Care Tactics

by Jeremy Smerd
  • Comments (0)
  • Email
  • ShareThis
  • Print
  • Text Size A A A

Unlike many of those engaged in policy debates, Betsy McCaughey ’76GSAS loves to fluff the pillows and curl up with a good piece of legislation. The densest draft bills are treated like high literature in her Park Avenue apartment.

On a mid-August morning, a particularly well-known (if widely unread) legislative War and Peace, a bill that runs to 1017 pages, sits in a binder on McCaughey’s dining room table, surrounded by 18th-century clocks, maritime paintings, and a picture of McCaughey with Margaret Thatcher.

Fifteen years ago, McCaughey’s reading habits led her to pen a series of articles warning Americans that the Clinton health-care plan would empower bureaucrats to override decisions made between doctor and patient. Her 4500-word piece, “No Exit,” in The New Republic won a National Magazine Award for excellence in the public interest. Credited with derailing Clinton Care, McCaughey rode conservative goodwill into politics, coming out of nowhere to become Republican lieutenant governor of New York under Governor George Pataki.

Now, once again, the blond, telegenic McCaughey is a central figure in the culture war over American health-care reform.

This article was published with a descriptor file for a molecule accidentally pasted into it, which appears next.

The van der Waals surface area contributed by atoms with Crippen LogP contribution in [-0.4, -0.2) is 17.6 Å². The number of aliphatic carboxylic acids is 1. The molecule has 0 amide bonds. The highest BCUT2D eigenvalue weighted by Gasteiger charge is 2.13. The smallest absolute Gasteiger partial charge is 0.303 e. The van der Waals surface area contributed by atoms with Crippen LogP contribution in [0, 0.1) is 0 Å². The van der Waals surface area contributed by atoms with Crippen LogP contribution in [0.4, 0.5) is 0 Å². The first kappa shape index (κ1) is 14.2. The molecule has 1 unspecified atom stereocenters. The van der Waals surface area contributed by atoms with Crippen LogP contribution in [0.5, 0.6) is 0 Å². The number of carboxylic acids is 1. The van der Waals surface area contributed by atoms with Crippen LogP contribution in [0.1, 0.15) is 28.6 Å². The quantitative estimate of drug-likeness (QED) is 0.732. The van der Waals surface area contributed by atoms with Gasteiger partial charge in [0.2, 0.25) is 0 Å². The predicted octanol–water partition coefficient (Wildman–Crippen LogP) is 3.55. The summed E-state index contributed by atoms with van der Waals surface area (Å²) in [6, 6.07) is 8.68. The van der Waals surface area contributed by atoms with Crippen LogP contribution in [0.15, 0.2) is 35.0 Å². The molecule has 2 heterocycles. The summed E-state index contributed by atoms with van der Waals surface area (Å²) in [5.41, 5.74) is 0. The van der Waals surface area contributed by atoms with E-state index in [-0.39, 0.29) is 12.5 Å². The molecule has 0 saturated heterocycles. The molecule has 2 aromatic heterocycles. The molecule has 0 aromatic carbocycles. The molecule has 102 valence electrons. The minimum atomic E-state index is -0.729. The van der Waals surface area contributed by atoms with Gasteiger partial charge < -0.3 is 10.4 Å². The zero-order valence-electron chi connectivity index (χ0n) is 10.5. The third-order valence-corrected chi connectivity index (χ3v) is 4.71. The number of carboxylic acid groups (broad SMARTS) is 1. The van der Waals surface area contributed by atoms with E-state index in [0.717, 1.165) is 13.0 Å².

In a Wall Street Journal opinion piece in July, McCaughey concluded that Democratic reforms “will reduce access to care, pressure the elderly to end their lives prematurely, and doom baby boomers to painful later years.”

Her frightening scenarios helped stoke a conservative backlash that turned a relatively civil national discussion over health-care reform into a full-blown spectacle that has included wild rhetoric, gun-packing protesters, and defensive political maneuvering by the White House.

By the time of the congressional recess in August, McCaughey’s contentions had quickly morphed into Sarah Palin’s “death panel” of bureaucrats who would, as one Republican senator memorably put it, “pull the plug on grandma.” Suddenly, it was health reform that was on life support.

Sitting in her living room, wearing pearls and a dark, pin-striped skirt suit, McCaughey, now 60, sighs deeply.

“I wish infection prevention was getting this much attention because that’s really my major passion in life,” she says. “Unfortunately, I’ve been made the center of attention simply because I’m an avid reader and researcher.”

  • Email
  • ShareThis
  • Print
  • Recommend (47)
Log in with your UNI to post a comment

The best stories wherever you go on the Columbia Magazine App

Maybe next time